Should a 5" solid wood snare sound Louder than a 5" Supraphonic

kenshireen1

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I always believed that the supra could cut through anything. Especially the Bonham model.
However, my 5 inch Nobley SS is louder and more piercing.
I know that steel and titanium are the loudest but I thought ludalloy was a close second.
 

JDA

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what top hoop are on each drum You can get pretty good crack out of a die cast irregardless of shell.
ahhh gretsch snare
 
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Elvis

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Supraphonic can be had with aluminim, brass or bronze shells, either hammered or not hammered.
Which Supra are we talking about here?
 

Fat Drummer

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Speaking just for myself... no, a solid single ply shell is going to always be louder than an Alumium Ludwig regardless of hoops (based on your stating it was "Ludalloy). I realize everyone's millage will vary, but solid ply snares are a world unto themselves.
 
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bellbrass

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That video was useful. Thanks for posting.
Just as I expected; I didn't think there would be much difference, and there wasn't. I think some materials, especially metal, "sound" louder to our ears, perhaps due to the harshness of the tone. And also, there's the dubious art of drum marketing: "Bell brass...the snare that will cut through walls of guitar amplifiers, so you can be heard...."
As the saying goes, "There are no loud snare drums, only loud snare drummers."
 

mpungercar

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That video was useful. Thanks for posting.
Just as I expected; I didn't think there would be much difference, and there wasn't. I think some materials, especially metal, "sound" louder to our ears, perhaps due to the harshness of the tone. And also, there's the dubious art of drum marketing: "Bell brass...the snare that will cut through walls of guitar amplifiers, so you can be heard...."
As the saying goes, "There are no loud snare drums, only loud snare drummers."
Agreed. I think most of the perceived "loudness" has more to do with the frequencies emitted from a particular drum than the actual volume of that drum.
 

kenshireen1

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what top hoop are on each drum You can get pretty good crack out of a die cast irregardless of shell.
ahhh gretsch snare
NC has their own DC hoop.. It is noway as heavy and thick as the gretsch...Supra has the classic TF
 

kenshireen1

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Supraphonic can be had with aluminim, brass or bronze shells, either hammered or not hammered.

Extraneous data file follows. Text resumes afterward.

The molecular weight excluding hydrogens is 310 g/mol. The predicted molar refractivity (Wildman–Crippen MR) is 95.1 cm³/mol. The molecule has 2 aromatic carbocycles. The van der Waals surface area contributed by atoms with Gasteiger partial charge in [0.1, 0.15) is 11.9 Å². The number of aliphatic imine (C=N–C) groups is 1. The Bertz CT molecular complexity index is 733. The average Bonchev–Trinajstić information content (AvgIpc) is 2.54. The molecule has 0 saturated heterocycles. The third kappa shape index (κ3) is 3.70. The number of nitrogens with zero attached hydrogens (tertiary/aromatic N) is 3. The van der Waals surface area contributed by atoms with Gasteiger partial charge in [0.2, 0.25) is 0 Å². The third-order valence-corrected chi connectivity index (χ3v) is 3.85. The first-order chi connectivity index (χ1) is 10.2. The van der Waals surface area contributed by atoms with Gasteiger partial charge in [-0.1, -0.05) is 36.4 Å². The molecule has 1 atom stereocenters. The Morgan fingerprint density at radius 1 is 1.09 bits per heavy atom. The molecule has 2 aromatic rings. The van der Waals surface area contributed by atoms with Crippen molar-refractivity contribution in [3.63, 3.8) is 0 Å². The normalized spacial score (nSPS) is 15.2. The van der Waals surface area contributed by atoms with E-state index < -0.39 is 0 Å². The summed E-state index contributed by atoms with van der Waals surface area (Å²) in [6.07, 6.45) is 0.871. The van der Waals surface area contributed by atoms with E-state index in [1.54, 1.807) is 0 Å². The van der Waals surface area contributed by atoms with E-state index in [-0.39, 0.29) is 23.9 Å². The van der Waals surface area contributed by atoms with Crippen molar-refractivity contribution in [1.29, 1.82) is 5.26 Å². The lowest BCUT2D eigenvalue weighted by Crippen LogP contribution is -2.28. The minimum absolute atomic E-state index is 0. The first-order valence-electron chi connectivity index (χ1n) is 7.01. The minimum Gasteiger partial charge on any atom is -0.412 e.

Which Supra are we talking about here?
Ludalloy 400. I also have a HH bronze which I have not tested since it is 6 1/2
 

kenshireen1

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only if it's silver sparkle..................
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?? don't understand comment
 

backtodrum

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I have maple snares and two Ludwig 400 and 402 supra's and they by far are louder than any maple snare I own. It interests my how your maple snare is so much more cutting and louder that your Supraphonic.
 
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Hop

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That video was useful. Thanks for posting.
Just as I expected; I didn't think there would be much difference, and there wasn't. I think some materials, especially metal, "sound" louder to our ears, perhaps due to the harshness of the tone. And also, there's the dubious art of drum marketing: "Bell brass...the snare that will cut through walls of guitar amplifiers, so you can be heard...."
As the saying goes, "There are no loud snare drums, only loud snare drummers."
Agreed. I think most of the perceived "loudness" has more to do with the frequencies emitted from a particular drum than the actual volume of that drum.
I'd argue that there is an over simplification that one shell material is "louder" than another. I believe there is a relatively small percentage of the shell that would influence the total volume produced. However, I think the percentage would increase when we try to account for the overall tone produced - but not much more. The head is the most critical component to the drum, followed by the bearing edges . We could make reasoned arguments for the descending influences of rims, sticks (mass, velocity, etc.) , shells, hardware, etc., but I'll stay shell centric.

inter-webz said:
What is resonance? The reinforcement or prolongation of sound by reflection from a surface or by the synchronous vibration of a neighboring object.
What is a resonator? An apparatus that increases the resonance of a sound, especially a hollow part of a musical instrument. A resonator is a device or system that exhibits resonance or resonant behavior. That is, it naturally oscillates with greater amplitude at some frequencies, called resonant frequencies, than at other frequencies...
The shell acts as a resonator, it either reflects or absorbs a portion of the energy generated by striking the head and is thus responsible to for affecting tone. As it absorbs some of the energy and colors the tone it can be incorrectly perceived as a change in volume as mpungercar and bellbrass state above. The video clearly shows that there is little difference in volume produced between striking shells sizes and materials. It think if the video creator used an "Iron Byron" device, like that used to test golf clubs, to strike the drums we would see an even smaller delta in dB between the shells

Snare_SPL.JPG
 


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